Nurses are salaried professionals, but they are still heavily paid relative to their male counterparts. When we compare male and female nurses in Ontario, we find differences in pay rates for the same tasks: 1.2-percent more men worked an equivalent shift to qualify for the pay increase; 1.2-percent more men remained the same level in their salaries for 5 months; 1.3-percent more women remained the same level for less than 1 month; and 1.8-percent more women stayed at the same level longer than 1 month.
Compare that to higher pay for different tasks, as nurses in Ontario do. In Ontario, overall nurse pay grew by 6 percent between 2016 and 2017 – 5.8-percent of that is higher pay for the same role. But the difference in pay for different tasks is almost entirely for women: 59 percent of the difference between pay for similar tasks is women-specific, and another 19 percent is men-specific.
These are just six measures of different kinds of work within Ontario’s health care system where all types of women are paid less than the same men – or more. This might also be true across provincial and district health-care systems across Canada.
It is worth noting, however, that Ontario has since 2017 been the only health care system in Canada to require certain measures of wages to be included in “indeterminate salaries.” In other words, this new form of pay raises the percentage of payments to women – but doesn’t restrict the types of tasks and situations where those women receive different pay from their male counterparts. An additional issue is the differences in pay for domestic positions.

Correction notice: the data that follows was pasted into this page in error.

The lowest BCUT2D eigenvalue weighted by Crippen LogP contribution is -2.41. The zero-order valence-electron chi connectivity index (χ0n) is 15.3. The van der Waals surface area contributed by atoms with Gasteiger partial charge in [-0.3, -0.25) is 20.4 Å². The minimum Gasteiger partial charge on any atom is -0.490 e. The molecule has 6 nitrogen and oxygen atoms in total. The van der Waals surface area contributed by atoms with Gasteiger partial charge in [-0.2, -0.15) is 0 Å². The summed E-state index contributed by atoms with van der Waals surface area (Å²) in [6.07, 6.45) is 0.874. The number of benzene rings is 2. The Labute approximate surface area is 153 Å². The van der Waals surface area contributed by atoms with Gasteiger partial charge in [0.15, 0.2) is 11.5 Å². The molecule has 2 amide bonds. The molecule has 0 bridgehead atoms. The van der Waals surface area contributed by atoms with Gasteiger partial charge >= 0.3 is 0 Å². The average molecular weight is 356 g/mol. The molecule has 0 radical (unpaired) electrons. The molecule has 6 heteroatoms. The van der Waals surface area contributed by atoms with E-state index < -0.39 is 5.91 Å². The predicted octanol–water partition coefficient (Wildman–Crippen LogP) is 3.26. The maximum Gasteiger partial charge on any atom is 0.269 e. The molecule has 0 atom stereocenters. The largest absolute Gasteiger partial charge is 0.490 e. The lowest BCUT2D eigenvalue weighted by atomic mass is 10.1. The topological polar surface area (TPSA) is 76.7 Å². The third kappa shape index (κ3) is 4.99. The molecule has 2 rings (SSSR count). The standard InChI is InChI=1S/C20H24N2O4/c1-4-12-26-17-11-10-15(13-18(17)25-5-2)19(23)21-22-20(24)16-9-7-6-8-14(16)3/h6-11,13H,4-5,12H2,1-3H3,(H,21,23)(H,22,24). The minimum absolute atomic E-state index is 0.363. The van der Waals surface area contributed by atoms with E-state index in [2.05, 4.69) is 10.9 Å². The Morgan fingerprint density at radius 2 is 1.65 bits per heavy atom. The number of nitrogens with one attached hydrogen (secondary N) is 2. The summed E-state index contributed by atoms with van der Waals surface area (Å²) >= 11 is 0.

Ontario can do better.
Ontario’s health-care unions agree with the findings we report, and are making broad recommendations to improve the pay of nurse practitioners and others. This includes:
Reducing wage gap to eliminate wage inequity, and removing all wage inequities;
Requiring employers to use available information to compare the productivity of similar positions and to reduce to eliminate disparities of comparable industries;
Ensuring that gender-equitable compensation is tied to basic and necessary skills;
Ensuring that both parties must demonstrate their knowledge about skills that are required by patients;
Ensuring that employers treat both men and women equally.
If employers could be held responsible for the pay inequities that exist and vice versa, the fight for equality could be much more effective. That’s why Ontario’s health-care unions have proposed that:
Employers will no longer be able to use outside consultants to determine nurse compensation
Workers will be able to determine their own compensation
Employers and unions will have to establish best practices for treating employees and contractors equally
Hospital systems will have to be mandated to ensure that their employees receive the same wages based on the same criteria and same work
The federal government could require that employers negotiate with labour organizations on compensation before consulting any outside consultants.
Canada’s federal governments could work with provincial and district health care systems to ensure that health care across Canada respects rights to equality.
Nurses and other health care professionals have a right to wages that reflect their work and that match the demands of our patients.
And Medicare and social-care workers across Canada, including nurses, must be protected from wage discrimination.
Maria Farrell is General Secretary of Ontario Nurses Association (ONA). Diane Blais is President and CEO of the Canadian Union of Public Employees (CUPE).